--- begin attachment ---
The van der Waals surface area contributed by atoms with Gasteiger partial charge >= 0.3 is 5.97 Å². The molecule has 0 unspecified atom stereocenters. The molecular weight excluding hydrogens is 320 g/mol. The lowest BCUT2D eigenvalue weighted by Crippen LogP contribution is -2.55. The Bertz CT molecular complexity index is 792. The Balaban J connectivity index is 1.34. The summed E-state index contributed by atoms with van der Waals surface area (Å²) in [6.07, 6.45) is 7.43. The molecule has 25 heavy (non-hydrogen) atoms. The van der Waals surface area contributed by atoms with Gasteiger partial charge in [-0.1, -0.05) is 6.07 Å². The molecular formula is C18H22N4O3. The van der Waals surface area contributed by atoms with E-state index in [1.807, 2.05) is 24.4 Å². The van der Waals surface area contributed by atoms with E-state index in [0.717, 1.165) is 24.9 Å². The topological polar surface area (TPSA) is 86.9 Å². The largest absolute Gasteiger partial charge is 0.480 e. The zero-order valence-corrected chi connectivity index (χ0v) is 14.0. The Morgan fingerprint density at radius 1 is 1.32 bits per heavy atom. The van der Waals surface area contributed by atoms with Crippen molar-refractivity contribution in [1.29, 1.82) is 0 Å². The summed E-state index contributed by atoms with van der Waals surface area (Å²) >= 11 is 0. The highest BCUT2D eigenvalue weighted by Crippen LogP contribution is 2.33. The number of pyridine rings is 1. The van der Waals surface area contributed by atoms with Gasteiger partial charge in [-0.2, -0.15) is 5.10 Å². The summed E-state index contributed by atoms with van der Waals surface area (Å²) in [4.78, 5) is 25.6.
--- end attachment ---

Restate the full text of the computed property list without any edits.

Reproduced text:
The van der Waals surface area contributed by atoms with Gasteiger partial charge >= 0.3 is 5.97 Å². The molecule has 0 unspecified atom stereocenters. The molecular weight excluding hydrogens is 320 g/mol. The lowest BCUT2D eigenvalue weighted by Crippen LogP contribution is -2.55. The Bertz CT molecular complexity index is 792. The Balaban J connectivity index is 1.34. The summed E-state index contributed by atoms with van der Waals surface area (Å²) in [6.07, 6.45) is 7.43. The molecule has 25 heavy (non-hydrogen) atoms. The van der Waals surface area contributed by atoms with Gasteiger partial charge in [-0.1, -0.05) is 6.07 Å². The molecular formula is C18H22N4O3. The van der Waals surface area contributed by atoms with E-state index in [1.807, 2.05) is 24.4 Å². The van der Waals surface area contributed by atoms with E-state index in [0.717, 1.165) is 24.9 Å². The topological polar surface area (TPSA) is 86.9 Å². The largest absolute Gasteiger partial charge is 0.480 e. The zero-order valence-corrected chi connectivity index (χ0v) is 14.0. The Morgan fingerprint density at radius 1 is 1.32 bits per heavy atom. The van der Waals surface area contributed by atoms with Crippen molar-refractivity contribution in [1.29, 1.82) is 0 Å². The summed E-state index contributed by atoms with van der Waals surface area (Å²) >= 11 is 0. The highest BCUT2D eigenvalue weighted by Crippen LogP contribution is 2.33. The number of pyridine rings is 1. The van der Waals surface area contributed by atoms with Gasteiger partial charge in [-0.2, -0.15) is 5.10 Å². The summed E-state index contributed by atoms with van der Waals surface area (Å²) in [4.78, 5) is 25.6.